After the murder of 25-year-old Ahmaud Arbery, the United States Justice Department has indicted three white men on federal hate crime charges. Travis McMichael, Gregory McMichael, and William Bryan have been charged with interference with civil rights, attempted kidnapping, and using, carrying, and brandishing a firearm during a crime of violence (via AP News).
“It’s one step closer to justice,” Wanda Cooper-Jones, Arbery’s mother, shared with CNN. “They did the investigation properly and they came out with those indictments. So, my family and I were pleased.”
As Ahmaud Arbery was jogging through their neighborhood in February of 2020, father and son Travis and Gregory McMichael took notice, grabbed their shotgun, and went after him. Bryan, their neighbor, joined in and is believed to have gotten into a pickup to blocked Arbery’s path. Yelling and threatening Arbery with their firearms through public streets, they eventually corralled him to stop him with their truck. While stopped from his run, Travis McMichaels fired three close-range shots into Arbery causing his death.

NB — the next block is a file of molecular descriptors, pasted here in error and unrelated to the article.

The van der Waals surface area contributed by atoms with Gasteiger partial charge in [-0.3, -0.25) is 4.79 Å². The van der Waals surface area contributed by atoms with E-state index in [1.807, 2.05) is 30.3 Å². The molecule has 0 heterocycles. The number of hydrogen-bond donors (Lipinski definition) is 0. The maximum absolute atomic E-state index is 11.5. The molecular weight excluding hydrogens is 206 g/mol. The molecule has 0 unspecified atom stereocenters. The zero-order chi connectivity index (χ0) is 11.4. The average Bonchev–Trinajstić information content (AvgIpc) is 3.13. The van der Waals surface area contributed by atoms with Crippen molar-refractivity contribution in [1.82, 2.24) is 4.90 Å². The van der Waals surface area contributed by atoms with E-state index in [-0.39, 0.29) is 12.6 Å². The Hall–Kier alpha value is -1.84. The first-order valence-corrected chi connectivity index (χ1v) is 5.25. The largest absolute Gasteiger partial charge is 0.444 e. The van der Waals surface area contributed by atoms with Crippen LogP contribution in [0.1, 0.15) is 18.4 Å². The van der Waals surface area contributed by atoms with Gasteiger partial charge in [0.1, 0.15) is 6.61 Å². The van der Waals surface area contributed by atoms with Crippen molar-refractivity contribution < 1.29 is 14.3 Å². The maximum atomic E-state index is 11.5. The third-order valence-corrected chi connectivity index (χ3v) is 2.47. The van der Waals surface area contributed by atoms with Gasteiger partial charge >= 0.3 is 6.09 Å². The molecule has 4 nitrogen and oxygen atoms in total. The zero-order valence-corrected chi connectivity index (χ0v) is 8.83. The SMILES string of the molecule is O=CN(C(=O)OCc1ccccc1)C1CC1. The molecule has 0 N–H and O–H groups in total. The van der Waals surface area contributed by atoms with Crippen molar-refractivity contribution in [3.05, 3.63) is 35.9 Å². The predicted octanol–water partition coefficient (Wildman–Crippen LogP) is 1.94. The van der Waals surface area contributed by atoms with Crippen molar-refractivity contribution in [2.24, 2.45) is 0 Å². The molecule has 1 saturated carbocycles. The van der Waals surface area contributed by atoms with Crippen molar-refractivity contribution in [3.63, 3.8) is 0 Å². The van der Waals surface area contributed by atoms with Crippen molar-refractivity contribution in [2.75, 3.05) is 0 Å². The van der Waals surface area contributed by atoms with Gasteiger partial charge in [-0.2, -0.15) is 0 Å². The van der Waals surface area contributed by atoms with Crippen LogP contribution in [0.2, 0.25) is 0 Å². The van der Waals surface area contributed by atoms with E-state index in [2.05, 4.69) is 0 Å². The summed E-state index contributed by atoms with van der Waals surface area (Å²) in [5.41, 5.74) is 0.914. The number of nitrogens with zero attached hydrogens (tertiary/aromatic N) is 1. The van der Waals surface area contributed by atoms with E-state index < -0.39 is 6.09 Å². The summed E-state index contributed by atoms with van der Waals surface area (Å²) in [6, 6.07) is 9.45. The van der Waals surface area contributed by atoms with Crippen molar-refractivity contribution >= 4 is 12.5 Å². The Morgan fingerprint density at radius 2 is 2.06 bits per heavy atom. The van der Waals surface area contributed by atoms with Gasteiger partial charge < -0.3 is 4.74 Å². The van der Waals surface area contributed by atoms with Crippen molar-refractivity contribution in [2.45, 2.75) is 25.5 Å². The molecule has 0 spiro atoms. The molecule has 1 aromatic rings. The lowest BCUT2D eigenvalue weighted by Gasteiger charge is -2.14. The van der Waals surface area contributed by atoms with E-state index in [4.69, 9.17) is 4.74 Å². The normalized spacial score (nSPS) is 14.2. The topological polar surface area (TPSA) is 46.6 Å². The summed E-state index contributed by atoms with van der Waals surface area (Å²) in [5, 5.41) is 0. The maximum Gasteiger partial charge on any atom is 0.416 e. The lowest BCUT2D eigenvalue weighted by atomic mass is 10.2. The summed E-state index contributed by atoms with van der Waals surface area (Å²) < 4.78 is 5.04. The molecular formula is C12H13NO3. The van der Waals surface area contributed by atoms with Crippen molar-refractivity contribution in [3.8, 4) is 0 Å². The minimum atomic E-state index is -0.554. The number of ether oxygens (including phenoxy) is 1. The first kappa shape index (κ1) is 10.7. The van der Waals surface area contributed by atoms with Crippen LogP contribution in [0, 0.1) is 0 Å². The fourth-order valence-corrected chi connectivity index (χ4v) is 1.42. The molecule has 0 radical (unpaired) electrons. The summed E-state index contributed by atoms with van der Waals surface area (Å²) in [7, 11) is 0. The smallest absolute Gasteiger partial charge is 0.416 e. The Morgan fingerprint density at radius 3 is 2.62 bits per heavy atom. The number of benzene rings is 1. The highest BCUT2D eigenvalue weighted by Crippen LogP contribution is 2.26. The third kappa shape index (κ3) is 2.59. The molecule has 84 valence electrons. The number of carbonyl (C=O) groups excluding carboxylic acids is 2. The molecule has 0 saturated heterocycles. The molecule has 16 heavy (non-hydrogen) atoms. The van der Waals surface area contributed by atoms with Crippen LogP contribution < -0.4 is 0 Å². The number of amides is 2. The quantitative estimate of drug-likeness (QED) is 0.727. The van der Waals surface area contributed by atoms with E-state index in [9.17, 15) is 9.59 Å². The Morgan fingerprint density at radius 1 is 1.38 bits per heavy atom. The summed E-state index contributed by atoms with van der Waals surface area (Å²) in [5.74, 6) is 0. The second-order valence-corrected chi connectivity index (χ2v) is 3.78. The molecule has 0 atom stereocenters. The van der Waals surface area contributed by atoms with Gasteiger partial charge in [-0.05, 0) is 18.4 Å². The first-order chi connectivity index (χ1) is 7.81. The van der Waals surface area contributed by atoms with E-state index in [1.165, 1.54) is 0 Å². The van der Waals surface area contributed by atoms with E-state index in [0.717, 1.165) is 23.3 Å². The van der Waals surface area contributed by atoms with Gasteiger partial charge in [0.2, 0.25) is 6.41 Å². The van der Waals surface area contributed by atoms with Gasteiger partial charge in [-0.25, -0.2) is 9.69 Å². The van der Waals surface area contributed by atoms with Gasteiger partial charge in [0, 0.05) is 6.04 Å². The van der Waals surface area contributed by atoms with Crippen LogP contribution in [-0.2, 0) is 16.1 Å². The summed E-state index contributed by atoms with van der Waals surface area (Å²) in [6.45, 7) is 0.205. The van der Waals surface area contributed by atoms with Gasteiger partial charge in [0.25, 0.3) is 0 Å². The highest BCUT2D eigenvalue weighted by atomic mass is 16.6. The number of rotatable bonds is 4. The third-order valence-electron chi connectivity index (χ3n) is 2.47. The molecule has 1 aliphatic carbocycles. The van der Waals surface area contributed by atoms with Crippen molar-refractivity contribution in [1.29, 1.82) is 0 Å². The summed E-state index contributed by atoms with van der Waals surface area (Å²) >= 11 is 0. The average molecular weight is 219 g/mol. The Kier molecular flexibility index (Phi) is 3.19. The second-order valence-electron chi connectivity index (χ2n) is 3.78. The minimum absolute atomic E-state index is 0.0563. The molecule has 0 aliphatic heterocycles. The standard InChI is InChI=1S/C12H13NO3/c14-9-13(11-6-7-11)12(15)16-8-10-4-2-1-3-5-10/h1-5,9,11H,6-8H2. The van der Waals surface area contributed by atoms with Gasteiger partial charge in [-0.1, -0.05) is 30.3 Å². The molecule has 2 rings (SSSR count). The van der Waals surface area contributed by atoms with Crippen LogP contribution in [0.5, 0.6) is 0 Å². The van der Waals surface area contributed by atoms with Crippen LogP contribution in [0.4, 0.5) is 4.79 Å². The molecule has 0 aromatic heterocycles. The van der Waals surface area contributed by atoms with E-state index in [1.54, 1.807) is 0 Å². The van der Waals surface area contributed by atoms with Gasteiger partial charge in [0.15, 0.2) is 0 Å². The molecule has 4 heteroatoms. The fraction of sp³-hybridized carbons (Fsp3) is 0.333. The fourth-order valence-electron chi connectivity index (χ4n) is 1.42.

Months after the killing of Ahmaud Arbery, cellphone footage taken by Bryan during the chase was leaked online and a massive social outcry erupted. Following, the case was immediately taken over by the Georgia Bureau of Investigation, all three men involved were arrested, and Georgia lawmakers quickly became the 47th state to pass a hate crime law [which permits additional penalty for certain crimes found to be motivated by a victim’s race, color, religion, national origin, sex, sexual orientation, gender, or mental/physical disability, (per AP News)]. Unfortunately, the men will not stand a state trial facing hate crime charges due to the fact the state law was created after the crime was committed.
Arbery’s mother’s attorney, S. Lee Merritt, stated in her tweet that the federal hate crime charges would “serve as a fail-safe to the state prosecution.”
The legal defense for the father and son has released their defense to be that the McMichael’s chased after Arbery believing him to be a burglar they had seen on security cameras in a house under construction. Further, the shots fired came as a response to Travis McMichaels fearing for his own life while he and Arbery struggled over the shotgun.
However, federal charges from the Justice Department assert that the men “used force and threats of force to intimidate and interfere with Arbery’s right to use a public street because of his race.”
The case is a top priority according to Georgia Attorney General Chris Carr. Additionally, on the Federal level, Arbery’s case is the most significant civil rights prosecution during the Biden administration(AP News)
“This is an important milestone in America’s uphill march toward racial justice, and we applaud the Justice Department for treating this heinous act for what it is — a purely evil, racially motivated hate crime,” stated Ben Crump, the Arbery’s attorney.